The wind generator with its new tail
Monday 21 August 2017
Well it’s been a while and I know a few of you have been waiting for an update knowing that we are back aboard “Morgane”. We have been a bit busy and haven’t had time for writing blog entries or much else except work for that matter. As well as working on “Morgane” we have both been working remotely on our land jobs.
To cut a long story short we flew back to Tahiti from New Zealand at the end of June.
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I’m writing this entry from our home for the next couple of years in Christchurch, New Zealand. A city that is, like us, going through something of a re birth (or Re:START) after the damage caused by the 2011 earthquake. Read more ›
Upwind aboard “Pelagic Australis”
We arrived at Stanley, in the Falkland Islands, late in the evening of 28th August after a fairly average voyage over from Cape Town. I wrote a blog entry for TIMEZERO by Nobeltec that covers the navigation side of the voyage and you can read that here https://blog.mytimezero.com .
It was a very average voyage in many ways; a little colder than usual due to making it earlier in the season than is normal, it lasted an average time (26 days), the weather was average but we caught more fish than usual. Read more ›
For those who want to track our voyage from Cape Town to Stanley; you can view the boat’s tracker via the Pelagic Expeditions website via this direct link.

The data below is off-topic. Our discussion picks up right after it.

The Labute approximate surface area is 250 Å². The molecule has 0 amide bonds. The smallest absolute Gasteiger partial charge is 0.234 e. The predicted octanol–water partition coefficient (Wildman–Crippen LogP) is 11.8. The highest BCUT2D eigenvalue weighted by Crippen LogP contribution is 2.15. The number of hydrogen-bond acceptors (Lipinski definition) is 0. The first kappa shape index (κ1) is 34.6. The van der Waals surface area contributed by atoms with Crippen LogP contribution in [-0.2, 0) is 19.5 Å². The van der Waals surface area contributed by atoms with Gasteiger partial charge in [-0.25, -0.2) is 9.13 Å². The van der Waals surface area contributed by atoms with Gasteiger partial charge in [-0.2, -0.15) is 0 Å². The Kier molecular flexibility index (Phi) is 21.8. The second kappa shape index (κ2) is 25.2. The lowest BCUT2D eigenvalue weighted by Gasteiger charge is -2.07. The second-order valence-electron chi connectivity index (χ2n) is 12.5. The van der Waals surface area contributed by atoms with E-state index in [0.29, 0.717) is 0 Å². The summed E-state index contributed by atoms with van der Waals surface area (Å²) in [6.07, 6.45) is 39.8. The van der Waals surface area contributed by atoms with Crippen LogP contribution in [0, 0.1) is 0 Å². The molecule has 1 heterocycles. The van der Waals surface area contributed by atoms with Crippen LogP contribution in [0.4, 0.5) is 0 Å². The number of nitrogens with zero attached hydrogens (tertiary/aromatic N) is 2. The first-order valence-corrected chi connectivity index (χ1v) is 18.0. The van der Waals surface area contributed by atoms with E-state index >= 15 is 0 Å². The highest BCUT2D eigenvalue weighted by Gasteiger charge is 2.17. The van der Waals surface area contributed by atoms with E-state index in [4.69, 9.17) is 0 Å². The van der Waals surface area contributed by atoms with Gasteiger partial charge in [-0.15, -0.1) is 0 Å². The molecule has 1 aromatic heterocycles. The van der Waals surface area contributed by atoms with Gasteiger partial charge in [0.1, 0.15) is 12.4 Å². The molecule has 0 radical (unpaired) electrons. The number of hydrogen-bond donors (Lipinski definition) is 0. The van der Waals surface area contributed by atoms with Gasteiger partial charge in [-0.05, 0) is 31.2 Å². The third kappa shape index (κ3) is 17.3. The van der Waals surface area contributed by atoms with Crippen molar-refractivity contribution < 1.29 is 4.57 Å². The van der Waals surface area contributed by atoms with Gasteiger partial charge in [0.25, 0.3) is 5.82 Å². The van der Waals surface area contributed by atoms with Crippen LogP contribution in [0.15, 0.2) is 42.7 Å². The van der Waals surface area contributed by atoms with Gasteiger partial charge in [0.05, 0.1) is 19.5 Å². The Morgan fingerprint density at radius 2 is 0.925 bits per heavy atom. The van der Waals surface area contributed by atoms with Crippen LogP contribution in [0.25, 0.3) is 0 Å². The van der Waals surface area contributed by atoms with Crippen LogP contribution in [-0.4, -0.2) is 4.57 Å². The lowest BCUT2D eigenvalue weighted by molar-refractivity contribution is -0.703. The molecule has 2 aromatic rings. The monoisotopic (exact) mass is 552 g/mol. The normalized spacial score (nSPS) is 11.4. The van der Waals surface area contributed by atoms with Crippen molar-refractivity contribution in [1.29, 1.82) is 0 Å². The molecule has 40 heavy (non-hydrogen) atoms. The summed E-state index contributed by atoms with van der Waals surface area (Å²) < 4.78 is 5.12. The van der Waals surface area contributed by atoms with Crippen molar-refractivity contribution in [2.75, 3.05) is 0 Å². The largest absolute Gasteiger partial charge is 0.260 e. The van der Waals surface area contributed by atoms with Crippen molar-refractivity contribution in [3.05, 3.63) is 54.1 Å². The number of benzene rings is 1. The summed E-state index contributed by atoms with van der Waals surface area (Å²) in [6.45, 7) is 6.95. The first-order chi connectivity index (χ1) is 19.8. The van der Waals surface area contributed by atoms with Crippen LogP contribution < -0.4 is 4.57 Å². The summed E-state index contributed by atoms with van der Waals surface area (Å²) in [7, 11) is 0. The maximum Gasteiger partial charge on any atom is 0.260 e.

Estimated departure is the morning of Wednesday 3rd August.
A screenshot from TZ Navigator V3 showing some of our past trips (in red) and a couple of sketched in options (in blue). The forecast is long range one paused on 12 August and the little blue boat icon shows our forecast position as if we were following the lower blue track. The coloured blobs show rain and I often include that layer as it shows up the fronts well. Read more ›
Cape Town from Blouberg Strand
A couple of pleasant but busy weeks in Tahiti saw Morgane cleaned, maintained, and prepared to be left alone on the hard at the Tahiti Nautic Center . Morgane was very professionally hauled out and parked up by Yvan and his crew. Read more ›
Tahiti-iti at dawn
Hao was a very pleasant stop but soon it was time to get moving again. We had been continuously watching the weather forecasts looking for a good window to move on to the next destination but as previously mentioned the forecasts in this part of the world seem as much use as a chocolate fireguard (especially in these temperatures). Read more ›
Landfall, Hao – Can you see it?
The Tuamotus have been known as the “Dangerous Archipelago” in the past due to their very low aspect and poor charts. The highest point on Hao is recorded as being only 3m above sea level. The coconut palms grow to about 15m. The atolls are difficult enough to spot during the day with good visibility and at night virtually impossible. Read more ›
Breadfruit on the tree
Plenty of food lives on, grows on or swims around these islands. A good thing too as food in the shops is seriously expensive apart from the things with red price tags which are considered staples and are subsidised by the government; rice, flour, baguettes, etc.. Read more ›
I mentioned before the fact that we had been struggling to get our heads around tropical weather and its forecasting. Last weekend had not just us but every boat in the area studying the weather situation very closely. A tropical depression was coming right over us (TD18F was its label) and as it was our first experience of one we were not sure what to expect.
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